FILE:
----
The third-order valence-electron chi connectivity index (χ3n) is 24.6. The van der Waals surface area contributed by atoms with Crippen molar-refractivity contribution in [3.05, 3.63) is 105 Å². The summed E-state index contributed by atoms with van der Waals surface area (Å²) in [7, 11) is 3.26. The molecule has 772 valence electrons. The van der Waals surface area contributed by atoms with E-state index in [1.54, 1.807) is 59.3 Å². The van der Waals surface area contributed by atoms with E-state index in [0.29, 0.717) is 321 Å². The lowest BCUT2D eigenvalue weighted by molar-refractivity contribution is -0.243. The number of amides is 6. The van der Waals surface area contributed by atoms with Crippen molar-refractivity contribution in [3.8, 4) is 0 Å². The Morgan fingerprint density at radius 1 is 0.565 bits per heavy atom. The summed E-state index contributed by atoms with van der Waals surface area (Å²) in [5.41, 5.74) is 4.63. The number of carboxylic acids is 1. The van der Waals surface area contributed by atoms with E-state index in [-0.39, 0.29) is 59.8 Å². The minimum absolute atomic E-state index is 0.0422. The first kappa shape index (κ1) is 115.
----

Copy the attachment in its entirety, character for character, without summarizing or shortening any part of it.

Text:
The third-order valence-electron chi connectivity index (χ3n) is 24.6. The van der Waals surface area contributed by atoms with Crippen molar-refractivity contribution in [3.05, 3.63) is 105 Å². The summed E-state index contributed by atoms with van der Waals surface area (Å²) in [7, 11) is 3.26. The molecule has 772 valence electrons. The van der Waals surface area contributed by atoms with E-state index in [1.54, 1.807) is 59.3 Å². The van der Waals surface area contributed by atoms with E-state index in [0.29, 0.717) is 321 Å². The lowest BCUT2D eigenvalue weighted by molar-refractivity contribution is -0.243. The number of amides is 6. The van der Waals surface area contributed by atoms with Crippen molar-refractivity contribution in [3.8, 4) is 0 Å². The Morgan fingerprint density at radius 1 is 0.565 bits per heavy atom. The summed E-state index contributed by atoms with van der Waals surface area (Å²) in [5.41, 5.74) is 4.63. The number of carboxylic acids is 1. The van der Waals surface area contributed by atoms with E-state index in [-0.39, 0.29) is 59.8 Å². The minimum absolute atomic E-state index is 0.0422. The first kappa shape index (κ1) is 115.